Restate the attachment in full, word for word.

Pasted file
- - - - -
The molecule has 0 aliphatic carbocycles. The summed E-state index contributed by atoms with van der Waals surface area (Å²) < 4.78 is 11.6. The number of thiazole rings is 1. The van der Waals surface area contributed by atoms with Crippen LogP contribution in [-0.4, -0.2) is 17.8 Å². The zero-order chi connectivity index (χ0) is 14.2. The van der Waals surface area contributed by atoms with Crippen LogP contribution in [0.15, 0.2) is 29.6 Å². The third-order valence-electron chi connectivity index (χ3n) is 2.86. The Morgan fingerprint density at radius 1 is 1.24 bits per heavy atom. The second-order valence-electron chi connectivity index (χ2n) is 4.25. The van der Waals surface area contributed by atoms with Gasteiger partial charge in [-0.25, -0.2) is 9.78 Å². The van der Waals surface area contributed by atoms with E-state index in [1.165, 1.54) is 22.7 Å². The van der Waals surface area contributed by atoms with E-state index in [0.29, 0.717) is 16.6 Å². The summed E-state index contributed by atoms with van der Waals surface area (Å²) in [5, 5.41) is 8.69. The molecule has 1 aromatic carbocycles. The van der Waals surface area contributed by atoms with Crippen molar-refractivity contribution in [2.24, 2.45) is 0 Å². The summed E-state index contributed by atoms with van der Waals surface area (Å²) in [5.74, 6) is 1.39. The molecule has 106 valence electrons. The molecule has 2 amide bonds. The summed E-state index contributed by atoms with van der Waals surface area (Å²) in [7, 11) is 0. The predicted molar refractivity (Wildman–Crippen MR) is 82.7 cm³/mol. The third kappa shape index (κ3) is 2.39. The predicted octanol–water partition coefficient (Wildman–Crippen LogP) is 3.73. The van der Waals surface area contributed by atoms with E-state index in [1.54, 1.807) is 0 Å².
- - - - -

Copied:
The molecule has 0 aliphatic carbocycles. The summed E-state index contributed by atoms with van der Waals surface area (Å²) < 4.78 is 11.6. The number of thiazole rings is 1. The van der Waals surface area contributed by atoms with Crippen LogP contribution in [-0.4, -0.2) is 17.8 Å². The zero-order chi connectivity index (χ0) is 14.2. The van der Waals surface area contributed by atoms with Crippen LogP contribution in [0.15, 0.2) is 29.6 Å². The third-order valence-electron chi connectivity index (χ3n) is 2.86. The Morgan fingerprint density at radius 1 is 1.24 bits per heavy atom. The second-order valence-electron chi connectivity index (χ2n) is 4.25. The van der Waals surface area contributed by atoms with Gasteiger partial charge in [-0.25, -0.2) is 9.78 Å². The van der Waals surface area contributed by atoms with E-state index in [1.165, 1.54) is 22.7 Å². The van der Waals surface area contributed by atoms with E-state index in [0.29, 0.717) is 16.6 Å². The summed E-state index contributed by atoms with van der Waals surface area (Å²) in [5, 5.41) is 8.69. The molecule has 1 aromatic carbocycles. The van der Waals surface area contributed by atoms with Crippen molar-refractivity contribution in [2.24, 2.45) is 0 Å². The summed E-state index contributed by atoms with van der Waals surface area (Å²) in [5.74, 6) is 1.39. The molecule has 106 valence electrons. The molecule has 2 amide bonds. The summed E-state index contributed by atoms with van der Waals surface area (Å²) in [7, 11) is 0. The predicted molar refractivity (Wildman–Crippen MR) is 82.7 cm³/mol. The third kappa shape index (κ3) is 2.39. The predicted octanol–water partition coefficient (Wildman–Crippen LogP) is 3.73. The van der Waals surface area contributed by atoms with E-state index in [1.54, 1.807) is 0 Å².